The chart in the 2013 piece shows the upturn in births among women 30+ following the recessionary fall in all births. I’ll update that chart with the 2013 data soon – it is all part of the delay trend that began in the US in 1960 and has been growing ever since, as women invest more in their educations and careers and in participating in policy making, within a culture of lowered demand for workers, effectively becoming the workers their unborn male children would have been 100 years prior.


    1. How do you know that? pregnancies and child birth rates of people of all incomes have been flat or dropping slightly. For that matter, fertility of poorer Hispanics and blacks have been dropping.


      1. Vijay, although birthrates and teen-birthrates have been declining, some evidence suggests that “unintended pregnancies” have been falling among women with higher incomes/better education, and increasing among women with with lower incomes/less education. For example, this study shows unintended pregnancies between 1981 and 2008.

        I’m sure there are studies with more recent rates, but this is perhaps an example of what Celeste is talking about. I would disagree with her that unintended pregnancies/births have been rising in the aggregate, but it looks like they may be rising among the particularly poor.


        1. My point was that, both the Gutmacher study and show that unintended pregnancies have been dropping and flat from 60 to 40 (per 1000) since 1981. Hence the first part of the statement is untrue.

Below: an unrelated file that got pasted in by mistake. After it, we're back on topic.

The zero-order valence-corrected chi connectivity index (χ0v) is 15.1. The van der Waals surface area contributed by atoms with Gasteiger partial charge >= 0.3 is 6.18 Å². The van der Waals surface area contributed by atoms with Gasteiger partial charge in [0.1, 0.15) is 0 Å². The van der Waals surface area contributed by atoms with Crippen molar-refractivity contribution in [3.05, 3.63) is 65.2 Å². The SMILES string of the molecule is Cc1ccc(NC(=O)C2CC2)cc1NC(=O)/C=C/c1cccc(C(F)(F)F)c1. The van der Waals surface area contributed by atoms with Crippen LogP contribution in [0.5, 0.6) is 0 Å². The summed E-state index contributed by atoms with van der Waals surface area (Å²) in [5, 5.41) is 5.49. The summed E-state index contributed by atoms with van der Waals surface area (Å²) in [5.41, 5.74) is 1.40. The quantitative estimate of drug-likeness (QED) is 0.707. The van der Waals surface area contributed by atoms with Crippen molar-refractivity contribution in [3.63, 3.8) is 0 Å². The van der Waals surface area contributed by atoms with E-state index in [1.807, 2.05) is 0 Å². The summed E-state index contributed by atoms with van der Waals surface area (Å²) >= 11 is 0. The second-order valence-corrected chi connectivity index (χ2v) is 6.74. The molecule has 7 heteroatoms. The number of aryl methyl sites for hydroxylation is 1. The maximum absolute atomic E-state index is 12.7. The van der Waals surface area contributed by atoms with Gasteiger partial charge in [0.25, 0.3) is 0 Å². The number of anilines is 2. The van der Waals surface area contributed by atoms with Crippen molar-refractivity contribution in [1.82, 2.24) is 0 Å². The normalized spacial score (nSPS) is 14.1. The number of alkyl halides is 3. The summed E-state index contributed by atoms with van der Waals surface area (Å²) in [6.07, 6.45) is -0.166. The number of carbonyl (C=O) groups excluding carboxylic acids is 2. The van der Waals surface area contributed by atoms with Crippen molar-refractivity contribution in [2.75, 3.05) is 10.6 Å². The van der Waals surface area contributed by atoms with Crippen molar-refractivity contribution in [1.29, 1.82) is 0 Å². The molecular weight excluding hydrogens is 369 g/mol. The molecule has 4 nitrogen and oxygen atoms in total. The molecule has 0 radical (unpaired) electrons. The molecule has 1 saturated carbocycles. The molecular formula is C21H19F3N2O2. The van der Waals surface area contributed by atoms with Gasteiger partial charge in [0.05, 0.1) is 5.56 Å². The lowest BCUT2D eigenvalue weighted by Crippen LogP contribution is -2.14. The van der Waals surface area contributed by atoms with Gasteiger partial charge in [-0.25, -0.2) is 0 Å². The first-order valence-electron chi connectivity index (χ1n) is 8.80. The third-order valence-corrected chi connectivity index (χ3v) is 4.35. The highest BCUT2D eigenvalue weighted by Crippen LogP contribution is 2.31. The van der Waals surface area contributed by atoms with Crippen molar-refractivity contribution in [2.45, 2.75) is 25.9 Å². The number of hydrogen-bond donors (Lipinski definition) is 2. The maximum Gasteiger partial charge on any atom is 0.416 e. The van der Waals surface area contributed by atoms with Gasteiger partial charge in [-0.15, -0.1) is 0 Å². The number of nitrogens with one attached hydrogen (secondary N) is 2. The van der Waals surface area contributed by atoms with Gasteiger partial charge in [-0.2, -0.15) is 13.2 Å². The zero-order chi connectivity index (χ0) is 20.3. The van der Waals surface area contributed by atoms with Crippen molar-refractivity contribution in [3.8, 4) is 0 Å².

regarding especially the lower income women, the analyses need to separate out by race. Historically, the lower income segment has had higher unintended pregnancy rates; Black and Hispanic women have been 2.5 to 5 times the rate of unintended pregnancies. The clustering of the unintended pregnancies by income is circular, propelled both by race and poverty.

          Blanket statements like “meanwhile unintended pregnancies and births have been rising” are untrue.


      2. Vijay — the most recent data indicates that the US unintended pregnancy rate rose in the aggregate between 2001 and 2008 (see Finer and Zolna 2014). As for unintended births, the most recent data shows that the percentage of all US births that were unintended dropped from the early 1980s to the early-mid 1990s but has been rising since. In 1995, 30.6% of births were unintended, in 2006-2010, 37% of all births where unintended (see Mosher and Jones 2012, p. 17).